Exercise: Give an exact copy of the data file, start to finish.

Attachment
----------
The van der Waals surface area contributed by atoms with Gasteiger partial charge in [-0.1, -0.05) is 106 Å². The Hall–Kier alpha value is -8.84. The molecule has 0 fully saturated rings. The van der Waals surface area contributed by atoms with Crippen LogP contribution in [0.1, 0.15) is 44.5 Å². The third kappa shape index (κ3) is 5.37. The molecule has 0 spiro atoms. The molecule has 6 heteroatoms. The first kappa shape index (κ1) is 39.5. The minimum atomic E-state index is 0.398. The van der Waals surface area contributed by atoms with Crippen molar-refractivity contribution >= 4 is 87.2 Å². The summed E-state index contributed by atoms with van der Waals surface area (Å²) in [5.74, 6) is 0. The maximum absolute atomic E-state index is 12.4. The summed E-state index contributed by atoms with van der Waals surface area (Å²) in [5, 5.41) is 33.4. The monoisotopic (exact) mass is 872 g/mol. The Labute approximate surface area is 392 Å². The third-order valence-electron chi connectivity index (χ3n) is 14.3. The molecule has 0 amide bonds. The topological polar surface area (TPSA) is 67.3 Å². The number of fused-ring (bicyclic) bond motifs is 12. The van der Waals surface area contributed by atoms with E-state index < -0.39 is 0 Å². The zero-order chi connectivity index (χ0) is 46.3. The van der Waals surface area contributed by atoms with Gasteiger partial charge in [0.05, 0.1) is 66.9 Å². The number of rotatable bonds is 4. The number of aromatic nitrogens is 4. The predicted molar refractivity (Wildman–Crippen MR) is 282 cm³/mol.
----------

The van der Waals surface area contributed by atoms with Gasteiger partial charge in [-0.1, -0.05) is 106 Å². The Hall–Kier alpha value is -8.84. The molecule has 0 fully saturated rings. The van der Waals surface area contributed by atoms with Crippen LogP contribution in [0.1, 0.15) is 44.5 Å². The third kappa shape index (κ3) is 5.37. The molecule has 0 spiro atoms. The molecule has 6 heteroatoms. The first kappa shape index (κ1) is 39.5. The minimum atomic E-state index is 0.398. The van der Waals surface area contributed by atoms with Crippen molar-refractivity contribution >= 4 is 87.2 Å². The summed E-state index contributed by atoms with van der Waals surface area (Å²) in [5.74, 6) is 0. The maximum absolute atomic E-state index is 12.4. The summed E-state index contributed by atoms with van der Waals surface area (Å²) in [5, 5.41) is 33.4. The monoisotopic (exact) mass is 872 g/mol. The Labute approximate surface area is 392 Å². The third-order valence-electron chi connectivity index (χ3n) is 14.3. The molecule has 0 amide bonds. The topological polar surface area (TPSA) is 67.3 Å². The number of fused-ring (bicyclic) bond motifs is 12. The van der Waals surface area contributed by atoms with E-state index < -0.39 is 0 Å². The zero-order chi connectivity index (χ0) is 46.3. The van der Waals surface area contributed by atoms with Gasteiger partial charge in [0.05, 0.1) is 66.9 Å². The number of rotatable bonds is 4. The number of aromatic nitrogens is 4. The predicted molar refractivity (Wildman–Crippen MR) is 282 cm³/mol.